Friday, March 09, 2007

Can the Singapore economy continue to prosper?

It seems like it's going to be a rosy year for Singapore's economy with domestic spending likely to strengthen. In addition, inflation is expected to be contained even though the government lifted tax on goods and services. Trade and Industry Minister Lim Hng Kiang said that Singapore is in "good shape" and the island-nation will see another year of "robust" growth.

"Global economic growth is expected to be slower, but overall the external environment is still positive," Lim said. "Domestically, consumption is likely to strengthen, while investments will remain firm. We expect inflation to remain in check even with the impending GST increase in July." The labour market is "tight" with the unemployment rate at 2.7 percent last year and wages are rising, Lim said. According to the Ministry of Manpower, employers added 173,300 workers to payrolls last year. The marine industry will require about 15,000 new workers this year.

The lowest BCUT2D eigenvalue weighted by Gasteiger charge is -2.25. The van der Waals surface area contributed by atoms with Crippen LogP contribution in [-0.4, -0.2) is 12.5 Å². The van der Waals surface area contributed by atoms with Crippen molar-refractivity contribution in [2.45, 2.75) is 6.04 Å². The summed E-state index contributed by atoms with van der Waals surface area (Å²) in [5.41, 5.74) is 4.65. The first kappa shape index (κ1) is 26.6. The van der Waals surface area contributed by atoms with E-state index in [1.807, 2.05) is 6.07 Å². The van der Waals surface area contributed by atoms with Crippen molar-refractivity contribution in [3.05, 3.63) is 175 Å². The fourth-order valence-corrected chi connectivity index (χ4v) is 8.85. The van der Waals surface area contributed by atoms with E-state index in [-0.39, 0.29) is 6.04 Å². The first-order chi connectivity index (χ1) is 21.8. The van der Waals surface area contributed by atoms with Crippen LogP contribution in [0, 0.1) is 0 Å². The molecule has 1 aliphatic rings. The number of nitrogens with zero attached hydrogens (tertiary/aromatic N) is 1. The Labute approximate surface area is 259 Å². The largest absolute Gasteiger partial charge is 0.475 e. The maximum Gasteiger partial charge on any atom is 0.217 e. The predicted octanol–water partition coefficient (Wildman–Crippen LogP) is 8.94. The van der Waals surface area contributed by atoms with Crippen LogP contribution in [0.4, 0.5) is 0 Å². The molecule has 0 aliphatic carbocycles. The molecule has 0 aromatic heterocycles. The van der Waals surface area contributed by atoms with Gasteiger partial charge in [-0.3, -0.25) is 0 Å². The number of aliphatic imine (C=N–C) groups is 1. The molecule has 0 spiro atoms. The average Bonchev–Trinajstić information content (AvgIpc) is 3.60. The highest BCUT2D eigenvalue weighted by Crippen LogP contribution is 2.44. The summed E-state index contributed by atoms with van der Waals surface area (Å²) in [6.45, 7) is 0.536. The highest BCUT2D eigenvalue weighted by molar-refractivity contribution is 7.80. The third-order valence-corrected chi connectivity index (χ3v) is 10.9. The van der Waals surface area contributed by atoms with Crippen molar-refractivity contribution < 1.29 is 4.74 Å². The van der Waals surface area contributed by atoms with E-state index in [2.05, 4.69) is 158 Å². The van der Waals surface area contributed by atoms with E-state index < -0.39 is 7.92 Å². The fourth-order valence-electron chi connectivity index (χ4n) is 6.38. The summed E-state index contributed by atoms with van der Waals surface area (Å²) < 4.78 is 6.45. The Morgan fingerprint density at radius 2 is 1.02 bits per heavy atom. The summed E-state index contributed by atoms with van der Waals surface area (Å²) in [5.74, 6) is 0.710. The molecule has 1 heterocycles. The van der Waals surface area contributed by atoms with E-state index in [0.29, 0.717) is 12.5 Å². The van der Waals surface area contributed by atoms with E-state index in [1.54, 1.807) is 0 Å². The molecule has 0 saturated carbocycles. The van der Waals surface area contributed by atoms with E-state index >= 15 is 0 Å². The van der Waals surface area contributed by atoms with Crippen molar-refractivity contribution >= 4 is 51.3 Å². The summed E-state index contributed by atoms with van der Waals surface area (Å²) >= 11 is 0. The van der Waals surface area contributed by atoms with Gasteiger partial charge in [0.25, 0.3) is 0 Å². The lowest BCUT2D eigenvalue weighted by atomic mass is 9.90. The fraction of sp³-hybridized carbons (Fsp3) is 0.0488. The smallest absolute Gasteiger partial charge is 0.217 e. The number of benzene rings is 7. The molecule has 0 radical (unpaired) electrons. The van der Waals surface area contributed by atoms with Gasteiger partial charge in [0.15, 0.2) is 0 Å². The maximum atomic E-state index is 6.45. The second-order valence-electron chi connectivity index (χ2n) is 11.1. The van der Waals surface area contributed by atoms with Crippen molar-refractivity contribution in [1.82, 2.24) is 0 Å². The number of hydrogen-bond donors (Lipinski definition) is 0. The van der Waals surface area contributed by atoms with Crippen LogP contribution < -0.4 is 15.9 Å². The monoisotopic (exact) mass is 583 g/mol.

Singapore's economy is now more cushioned against volatile business cycles because the government has diversified the island's growth drivers. Singapore will focus on education, health care, water and environmental technology, alternative energy and digital media as future growth drivers, Lim said.

The government also said it concluded the seventh round of discussions with Canada for a free-trade accord that will boost business and investment between the two nations. "Our international trade linkages have never been stronger," Lim said. "Our FTAs have helped our companies achieve tariff savings of over S$470 million ($308 million) in 2006 alone. We are in active negotiations for 10 more free trade agreements."

There seems to be good news all around. However, things may not remain positive forever. Globalization ensures that no nation stands in isolation and an economic slowdown for a major power like the U.S. may change Singapore’s economic climate rapidly. Singapore is doing well in diversifying. It may be a sufficient measure for now but how long it will last still remains to be seen. What do you think?